“Microsoft Corp.'s decision to sue TomTom International BV -- and in the process take on Linux -- isn't likely to affect your use of Linux. As of now, that's the consensus among experts. … Updegrove isn't the only one who's puzzled by Microsoft's move. Eben Moglen, a Columbia University law professor and co-author of the primary open-source license -- the General Public License, Version 3 (GPLv3), called it ‘a little mystifying. The FAT (File Allocation Table) patents aren't the strongest ammo in anyone's gun. This will do harm to their free-software co-existence process, which has had some viability. This will harm Microsoft credibility with free software.
‘My job is to keep the community safe from aggression,’ Moglen said. ‘We need peace and that implies co-existence.’ ”
February 26, 2009
“IN A classic horror film, ‘Night of the Living Dead’, a terrified group of people barricade themselves in a rural farmhouse to escape hordes of flesh-eating zombies. Today Americans are gripped by a similar fear, but this time the walking corpses in their nightmares are banks, tearing insatiably at the public purse. … Jeffrey Gordon of Columbia Law School cites Citi as an example. With total liabilities of $1.9 trillion and deposits of just $800 billion, not all of them insured, it has over $1.1 trillion of claims at risk in the event of a seizure. Their value would depend on how much the receiver would get for the bank’s assets. Were it to push for a quick sale, the price would doubtless be low, clobbering creditors that included pension and money-market funds. Though full-blown nationalisation ‘appeals to the desire for a clean sweep and the punitive distribution of losses’, it is, Mr Gordon argues, a gamble.”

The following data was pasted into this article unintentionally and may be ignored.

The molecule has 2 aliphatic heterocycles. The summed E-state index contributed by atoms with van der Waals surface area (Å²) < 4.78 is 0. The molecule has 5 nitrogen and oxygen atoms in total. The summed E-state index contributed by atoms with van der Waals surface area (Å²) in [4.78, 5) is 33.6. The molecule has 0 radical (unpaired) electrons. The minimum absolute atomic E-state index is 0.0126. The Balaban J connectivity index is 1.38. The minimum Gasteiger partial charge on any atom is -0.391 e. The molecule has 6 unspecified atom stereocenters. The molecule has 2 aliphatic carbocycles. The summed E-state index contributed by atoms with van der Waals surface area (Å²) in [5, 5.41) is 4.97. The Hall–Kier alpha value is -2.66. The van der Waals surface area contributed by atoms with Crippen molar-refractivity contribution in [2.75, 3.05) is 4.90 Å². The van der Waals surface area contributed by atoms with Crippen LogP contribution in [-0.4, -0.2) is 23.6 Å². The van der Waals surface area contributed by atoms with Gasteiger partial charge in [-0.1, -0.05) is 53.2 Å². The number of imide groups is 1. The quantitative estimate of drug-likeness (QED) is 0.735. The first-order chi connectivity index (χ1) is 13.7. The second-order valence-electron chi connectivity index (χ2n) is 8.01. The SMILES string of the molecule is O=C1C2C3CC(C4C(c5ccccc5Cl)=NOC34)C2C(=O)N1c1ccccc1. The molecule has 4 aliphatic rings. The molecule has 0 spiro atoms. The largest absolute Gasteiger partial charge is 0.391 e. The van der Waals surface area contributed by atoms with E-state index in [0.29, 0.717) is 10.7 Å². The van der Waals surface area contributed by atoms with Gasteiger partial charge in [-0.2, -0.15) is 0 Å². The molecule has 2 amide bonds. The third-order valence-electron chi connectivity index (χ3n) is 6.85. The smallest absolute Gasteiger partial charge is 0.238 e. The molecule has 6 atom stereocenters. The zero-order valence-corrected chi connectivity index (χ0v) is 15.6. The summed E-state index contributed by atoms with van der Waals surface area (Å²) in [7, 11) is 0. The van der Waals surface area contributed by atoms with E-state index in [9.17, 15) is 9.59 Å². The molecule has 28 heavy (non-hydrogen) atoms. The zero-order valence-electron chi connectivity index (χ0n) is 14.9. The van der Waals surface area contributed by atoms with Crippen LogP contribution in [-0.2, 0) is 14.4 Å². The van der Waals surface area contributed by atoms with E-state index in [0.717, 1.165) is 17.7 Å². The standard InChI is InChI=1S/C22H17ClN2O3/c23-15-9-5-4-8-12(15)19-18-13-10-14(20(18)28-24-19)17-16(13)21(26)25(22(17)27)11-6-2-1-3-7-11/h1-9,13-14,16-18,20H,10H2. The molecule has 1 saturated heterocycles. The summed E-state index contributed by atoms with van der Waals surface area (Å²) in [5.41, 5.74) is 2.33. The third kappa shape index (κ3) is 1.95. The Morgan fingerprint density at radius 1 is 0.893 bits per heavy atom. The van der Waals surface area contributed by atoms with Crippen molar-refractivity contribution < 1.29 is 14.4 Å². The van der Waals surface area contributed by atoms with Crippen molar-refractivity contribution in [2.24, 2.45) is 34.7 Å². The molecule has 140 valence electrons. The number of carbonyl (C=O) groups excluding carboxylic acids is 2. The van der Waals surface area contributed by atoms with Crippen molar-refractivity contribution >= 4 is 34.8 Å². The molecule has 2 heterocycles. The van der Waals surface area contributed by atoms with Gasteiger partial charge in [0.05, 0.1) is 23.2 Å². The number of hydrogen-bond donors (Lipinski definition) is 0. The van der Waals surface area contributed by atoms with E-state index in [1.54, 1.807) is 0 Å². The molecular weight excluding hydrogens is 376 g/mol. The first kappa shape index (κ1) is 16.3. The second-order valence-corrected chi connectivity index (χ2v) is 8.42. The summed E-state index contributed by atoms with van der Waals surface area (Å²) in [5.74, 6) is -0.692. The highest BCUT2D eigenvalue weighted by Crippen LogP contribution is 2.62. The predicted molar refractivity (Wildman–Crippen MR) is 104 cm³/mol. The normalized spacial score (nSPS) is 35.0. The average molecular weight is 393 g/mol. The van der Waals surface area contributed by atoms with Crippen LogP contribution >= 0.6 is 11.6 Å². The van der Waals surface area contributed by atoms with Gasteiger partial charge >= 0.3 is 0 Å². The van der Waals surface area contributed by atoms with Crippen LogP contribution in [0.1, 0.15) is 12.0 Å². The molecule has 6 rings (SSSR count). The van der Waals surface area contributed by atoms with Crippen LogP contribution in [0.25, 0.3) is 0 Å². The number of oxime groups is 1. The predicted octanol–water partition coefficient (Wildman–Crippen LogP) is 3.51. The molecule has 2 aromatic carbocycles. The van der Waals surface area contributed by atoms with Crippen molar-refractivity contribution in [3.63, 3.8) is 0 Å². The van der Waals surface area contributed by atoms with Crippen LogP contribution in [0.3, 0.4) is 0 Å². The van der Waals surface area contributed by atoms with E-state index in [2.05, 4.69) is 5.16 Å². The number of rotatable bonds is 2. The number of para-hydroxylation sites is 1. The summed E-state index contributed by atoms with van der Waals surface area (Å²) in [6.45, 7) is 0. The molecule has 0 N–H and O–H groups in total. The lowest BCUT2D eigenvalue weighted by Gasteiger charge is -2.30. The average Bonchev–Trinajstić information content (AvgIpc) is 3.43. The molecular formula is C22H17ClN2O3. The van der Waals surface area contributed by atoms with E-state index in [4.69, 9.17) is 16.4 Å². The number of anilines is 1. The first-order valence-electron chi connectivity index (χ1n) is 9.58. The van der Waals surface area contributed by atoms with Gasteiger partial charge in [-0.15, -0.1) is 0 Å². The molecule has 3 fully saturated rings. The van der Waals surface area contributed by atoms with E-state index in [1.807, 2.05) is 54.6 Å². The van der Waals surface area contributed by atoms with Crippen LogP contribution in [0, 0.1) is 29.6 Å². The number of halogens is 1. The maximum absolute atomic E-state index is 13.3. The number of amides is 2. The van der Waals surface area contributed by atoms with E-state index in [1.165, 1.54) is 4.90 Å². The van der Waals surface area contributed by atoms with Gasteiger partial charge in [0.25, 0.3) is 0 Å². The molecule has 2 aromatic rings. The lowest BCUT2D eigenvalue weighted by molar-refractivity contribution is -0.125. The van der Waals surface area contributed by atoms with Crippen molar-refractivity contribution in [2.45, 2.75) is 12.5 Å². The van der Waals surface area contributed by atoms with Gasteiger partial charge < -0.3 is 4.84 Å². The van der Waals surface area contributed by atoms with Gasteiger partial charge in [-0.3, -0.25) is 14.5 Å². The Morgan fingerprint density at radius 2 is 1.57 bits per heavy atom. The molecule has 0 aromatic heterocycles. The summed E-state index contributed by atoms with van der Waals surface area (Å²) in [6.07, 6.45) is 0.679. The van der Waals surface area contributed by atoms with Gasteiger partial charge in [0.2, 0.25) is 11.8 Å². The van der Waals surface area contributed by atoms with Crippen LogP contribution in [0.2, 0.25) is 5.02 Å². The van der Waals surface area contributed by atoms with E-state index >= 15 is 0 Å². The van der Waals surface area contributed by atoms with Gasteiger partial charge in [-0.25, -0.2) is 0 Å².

BYLINE: Nate Anderson
“The company behind some of Canada's most popular websites has waded deep into the network neutrality waters, demanding that regulators not only adopt network neutrality, but extend it to wireless networks. … Both Skype and professor Tim Wu, who have pushed hard for wireless net neutrality in the US, would be pleased with the request, though regulators have so far generally allowed wireless networks more leeway when it comes to network management.”
BYLINE: Salim Muwakkil
“Eric Holder, the first African-American attorney general, takes over a Department of Justice (DOJ) that has been AWOL in the struggle for racial justice. … ‘What the Bush administration did was to abandon civil rights enforcement on behalf of African Americans,’ said Ted Shaw, a Columbia University law professor and the former director-counsel of the NAACP Legal Defense and Education Fund.”